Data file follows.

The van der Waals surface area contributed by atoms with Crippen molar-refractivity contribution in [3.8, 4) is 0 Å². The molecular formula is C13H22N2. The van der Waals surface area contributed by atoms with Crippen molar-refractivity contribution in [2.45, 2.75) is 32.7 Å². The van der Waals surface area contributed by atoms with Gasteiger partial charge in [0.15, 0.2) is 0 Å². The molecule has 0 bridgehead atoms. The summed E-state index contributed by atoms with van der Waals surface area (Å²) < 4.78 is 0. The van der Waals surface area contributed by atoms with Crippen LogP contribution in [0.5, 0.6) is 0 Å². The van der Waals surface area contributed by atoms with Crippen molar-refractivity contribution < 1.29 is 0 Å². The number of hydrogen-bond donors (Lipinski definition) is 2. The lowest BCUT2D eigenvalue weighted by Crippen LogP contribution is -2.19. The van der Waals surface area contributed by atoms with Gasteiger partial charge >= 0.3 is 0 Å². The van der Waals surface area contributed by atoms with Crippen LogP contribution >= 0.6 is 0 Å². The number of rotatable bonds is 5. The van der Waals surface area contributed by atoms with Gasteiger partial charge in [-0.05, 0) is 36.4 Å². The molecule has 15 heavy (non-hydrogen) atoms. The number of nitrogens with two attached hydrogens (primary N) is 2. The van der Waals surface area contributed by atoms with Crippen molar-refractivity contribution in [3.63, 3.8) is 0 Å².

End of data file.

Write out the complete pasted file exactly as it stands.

The van der Waals surface area contributed by atoms with Crippen molar-refractivity contribution in [3.8, 4) is 0 Å². The molecular formula is C13H22N2. The van der Waals surface area contributed by atoms with Crippen molar-refractivity contribution in [2.45, 2.75) is 32.7 Å². The van der Waals surface area contributed by atoms with Gasteiger partial charge in [0.15, 0.2) is 0 Å². The molecule has 0 bridgehead atoms. The summed E-state index contributed by atoms with van der Waals surface area (Å²) < 4.78 is 0. The van der Waals surface area contributed by atoms with Crippen LogP contribution in [0.5, 0.6) is 0 Å². The van der Waals surface area contributed by atoms with Crippen molar-refractivity contribution < 1.29 is 0 Å². The number of hydrogen-bond donors (Lipinski definition) is 2. The lowest BCUT2D eigenvalue weighted by Crippen LogP contribution is -2.19. The van der Waals surface area contributed by atoms with Gasteiger partial charge >= 0.3 is 0 Å². The van der Waals surface area contributed by atoms with Crippen LogP contribution >= 0.6 is 0 Å². The number of rotatable bonds is 5. The van der Waals surface area contributed by atoms with Gasteiger partial charge in [-0.05, 0) is 36.4 Å². The molecule has 15 heavy (non-hydrogen) atoms. The number of nitrogens with two attached hydrogens (primary N) is 2. The van der Waals surface area contributed by atoms with Crippen molar-refractivity contribution in [3.63, 3.8) is 0 Å².